3:34 PM, Feb 22, 2023
I Don't Believe the Military Experts
Over and over, Western military experts have given Russia the unconditional benefit of the doubt, and it is against this fatalist outlook that the Ukrainians have amazed the world. The, "Russian offensive" that the experts warned could possibly tilt the war back into the Kremlin's favor is tapering off now.
The Russians are short on armored vehicles-- they've lost most of their infantry fighting vehicles, and their museum of main battle tanks that were made for our grandparents' generation has just about played out --and are reduced to just mindlessly sending waves of "infantry" into Ukrainian fire, supported only by poorly-operated artillery for which ammunition is running low.
All seems to depend, the experts say, on whether or not Putin declares another mobilization. Surely, another 300,000 Russians sent to the front lines would bolster the beleaguered attackers in Bakhmut, Vuhledar, Avdiivka, and all other parts of Russia's 600-mile front line. It makes sense that if Russia's advantage in numbers was exacerbated, Ukraine would fall, right?
Yeah, all of that is nonsense.
First, a new mobilization would have to be actively obeyed by the Russian public, and that seems highly unlikely, given the mass exodus that took place when Putin announced the last mobilization in the Fall. A new mobilization would create enormous problems for Putin, as his "special military operation," is devastatingly overdrawn, and increasingly difficult to depict to his people as anything other than a failure.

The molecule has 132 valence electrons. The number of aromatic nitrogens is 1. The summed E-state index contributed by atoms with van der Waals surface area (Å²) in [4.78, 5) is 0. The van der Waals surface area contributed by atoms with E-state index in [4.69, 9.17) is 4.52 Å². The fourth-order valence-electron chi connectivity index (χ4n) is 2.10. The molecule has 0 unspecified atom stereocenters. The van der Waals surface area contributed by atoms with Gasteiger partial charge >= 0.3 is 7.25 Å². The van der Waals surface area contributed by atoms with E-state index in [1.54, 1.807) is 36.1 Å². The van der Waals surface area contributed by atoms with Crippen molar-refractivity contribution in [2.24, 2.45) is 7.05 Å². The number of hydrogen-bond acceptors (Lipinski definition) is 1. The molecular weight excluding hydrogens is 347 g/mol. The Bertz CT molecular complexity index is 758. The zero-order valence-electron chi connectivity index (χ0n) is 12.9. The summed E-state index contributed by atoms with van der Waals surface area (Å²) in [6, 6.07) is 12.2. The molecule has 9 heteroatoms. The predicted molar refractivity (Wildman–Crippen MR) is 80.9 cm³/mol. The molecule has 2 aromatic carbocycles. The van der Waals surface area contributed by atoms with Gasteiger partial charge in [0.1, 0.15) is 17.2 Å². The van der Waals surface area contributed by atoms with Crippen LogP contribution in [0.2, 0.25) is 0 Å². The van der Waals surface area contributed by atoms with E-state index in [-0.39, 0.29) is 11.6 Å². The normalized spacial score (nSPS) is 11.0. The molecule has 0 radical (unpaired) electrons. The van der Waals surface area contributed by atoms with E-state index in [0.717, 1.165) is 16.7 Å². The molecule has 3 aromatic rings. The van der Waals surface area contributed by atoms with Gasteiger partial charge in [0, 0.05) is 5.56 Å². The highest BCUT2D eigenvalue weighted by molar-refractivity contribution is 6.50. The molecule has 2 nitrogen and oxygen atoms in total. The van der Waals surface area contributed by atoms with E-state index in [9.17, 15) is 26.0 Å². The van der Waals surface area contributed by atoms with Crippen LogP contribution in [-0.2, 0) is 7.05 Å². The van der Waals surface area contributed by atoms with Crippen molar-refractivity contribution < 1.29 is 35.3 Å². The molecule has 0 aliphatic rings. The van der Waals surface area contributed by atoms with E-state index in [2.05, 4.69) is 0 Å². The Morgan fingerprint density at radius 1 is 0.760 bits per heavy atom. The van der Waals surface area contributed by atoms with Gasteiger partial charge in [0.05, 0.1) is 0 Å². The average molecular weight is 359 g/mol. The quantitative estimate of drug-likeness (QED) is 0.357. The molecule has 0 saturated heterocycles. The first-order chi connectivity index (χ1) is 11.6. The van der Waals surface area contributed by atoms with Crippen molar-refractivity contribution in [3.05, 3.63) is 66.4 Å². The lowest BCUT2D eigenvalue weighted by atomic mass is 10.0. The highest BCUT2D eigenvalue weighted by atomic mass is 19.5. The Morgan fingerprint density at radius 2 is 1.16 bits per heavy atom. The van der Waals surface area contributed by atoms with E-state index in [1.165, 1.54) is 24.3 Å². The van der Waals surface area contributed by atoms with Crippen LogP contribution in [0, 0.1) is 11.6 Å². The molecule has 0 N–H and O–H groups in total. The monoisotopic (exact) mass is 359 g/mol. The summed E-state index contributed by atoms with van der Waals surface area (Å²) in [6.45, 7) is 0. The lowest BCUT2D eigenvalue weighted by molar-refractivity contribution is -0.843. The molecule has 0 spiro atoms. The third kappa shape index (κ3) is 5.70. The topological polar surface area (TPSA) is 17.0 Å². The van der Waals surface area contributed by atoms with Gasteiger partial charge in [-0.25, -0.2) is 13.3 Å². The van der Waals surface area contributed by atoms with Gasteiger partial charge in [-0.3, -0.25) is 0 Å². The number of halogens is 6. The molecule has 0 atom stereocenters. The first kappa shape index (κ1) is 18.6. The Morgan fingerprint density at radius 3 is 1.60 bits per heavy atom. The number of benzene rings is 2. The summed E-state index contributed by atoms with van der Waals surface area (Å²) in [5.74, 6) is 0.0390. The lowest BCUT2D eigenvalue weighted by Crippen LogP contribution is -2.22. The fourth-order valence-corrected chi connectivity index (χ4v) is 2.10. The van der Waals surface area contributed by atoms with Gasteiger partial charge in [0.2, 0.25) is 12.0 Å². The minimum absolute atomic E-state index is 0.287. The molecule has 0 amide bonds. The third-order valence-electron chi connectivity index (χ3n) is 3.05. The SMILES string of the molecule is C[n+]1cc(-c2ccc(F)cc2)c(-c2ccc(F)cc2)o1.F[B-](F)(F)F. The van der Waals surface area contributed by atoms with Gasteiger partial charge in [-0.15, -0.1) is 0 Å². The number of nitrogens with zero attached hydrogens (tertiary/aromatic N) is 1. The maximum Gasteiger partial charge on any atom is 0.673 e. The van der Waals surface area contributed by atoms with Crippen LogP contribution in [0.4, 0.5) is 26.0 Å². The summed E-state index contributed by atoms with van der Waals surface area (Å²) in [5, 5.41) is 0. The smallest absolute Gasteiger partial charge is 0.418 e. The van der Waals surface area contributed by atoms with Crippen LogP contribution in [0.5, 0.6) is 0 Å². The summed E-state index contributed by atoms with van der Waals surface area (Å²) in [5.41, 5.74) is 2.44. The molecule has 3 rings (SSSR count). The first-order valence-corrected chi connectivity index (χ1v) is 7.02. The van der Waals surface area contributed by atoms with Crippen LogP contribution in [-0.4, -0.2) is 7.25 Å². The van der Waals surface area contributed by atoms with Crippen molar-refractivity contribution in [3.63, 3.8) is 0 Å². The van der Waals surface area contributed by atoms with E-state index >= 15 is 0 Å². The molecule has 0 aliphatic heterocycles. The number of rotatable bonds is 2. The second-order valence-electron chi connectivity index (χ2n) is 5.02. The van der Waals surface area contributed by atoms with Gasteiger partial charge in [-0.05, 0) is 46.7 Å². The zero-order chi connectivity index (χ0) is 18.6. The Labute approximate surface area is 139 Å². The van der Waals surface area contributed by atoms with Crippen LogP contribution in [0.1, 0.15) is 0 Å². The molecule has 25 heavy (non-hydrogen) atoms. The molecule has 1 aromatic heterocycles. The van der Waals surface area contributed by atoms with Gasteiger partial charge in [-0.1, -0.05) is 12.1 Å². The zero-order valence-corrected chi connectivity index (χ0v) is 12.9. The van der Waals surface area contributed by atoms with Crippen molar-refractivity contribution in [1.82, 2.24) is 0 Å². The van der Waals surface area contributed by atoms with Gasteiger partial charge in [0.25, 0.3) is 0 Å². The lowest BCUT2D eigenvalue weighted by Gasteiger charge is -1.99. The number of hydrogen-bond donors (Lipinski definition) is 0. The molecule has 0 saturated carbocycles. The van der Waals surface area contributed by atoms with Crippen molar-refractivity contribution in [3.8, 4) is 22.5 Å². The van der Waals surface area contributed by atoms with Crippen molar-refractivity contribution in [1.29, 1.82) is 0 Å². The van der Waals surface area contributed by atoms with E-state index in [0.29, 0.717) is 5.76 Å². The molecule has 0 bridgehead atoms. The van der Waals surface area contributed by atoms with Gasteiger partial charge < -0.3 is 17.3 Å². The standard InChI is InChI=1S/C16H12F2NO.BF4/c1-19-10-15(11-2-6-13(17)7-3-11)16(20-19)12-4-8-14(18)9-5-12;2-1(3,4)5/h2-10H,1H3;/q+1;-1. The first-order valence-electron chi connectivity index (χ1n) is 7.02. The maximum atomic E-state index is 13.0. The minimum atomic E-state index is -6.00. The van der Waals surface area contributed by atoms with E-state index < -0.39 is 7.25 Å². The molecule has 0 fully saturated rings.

This is a repeating theme, but it bears mentioning again: Ukrainian artillery has annihilated and demoralized Russian supply chains. Simply moving troops, food, ammunition, medical supplies, tools, and vehicles to the front is an extremely dangerous undertaking for the Russians. As a result, all commands are issued from hundreds of miles away, by people without a clear picture of the battlefield. Supplies cannot be stockpiled within 100km of the front, as they will be quickly destroyed, so that means the artillery support needed by the Russian infantry is hamstrung.
Keep in mind too that every Russian soldier who arrives at the front line is less effective than the fallen soldier he replaces. Morale is disastrously low, and the strategy of the Russian command does not and cannot change. "Take that city," are the orders. "Gain ground!" So they simply run their unsupported infantry into enemy fire, suffering unacceptable casualties.
Ukraine suffers from none of these problems. On the contrary, they are training up on technologies that will enable their use of state-of-the-art offensive equipment and tactics that the Russians have never had. They have enough food, clothing, tools, supply chains, communications, and morale to continue a war of attrition far longer than the Russians. The result will be that when the mud dries in April or May, the Ukrainians will drive the Russians out of their country, and reclaim all the territory they lost, including Crimea.
So when I hear military experts talking about how this war will be a grinding war of attrition for another year, I don't believe them for a second. Russia is hanging on by a thread, and when the mud dries in the Donbas, the thread will be cut.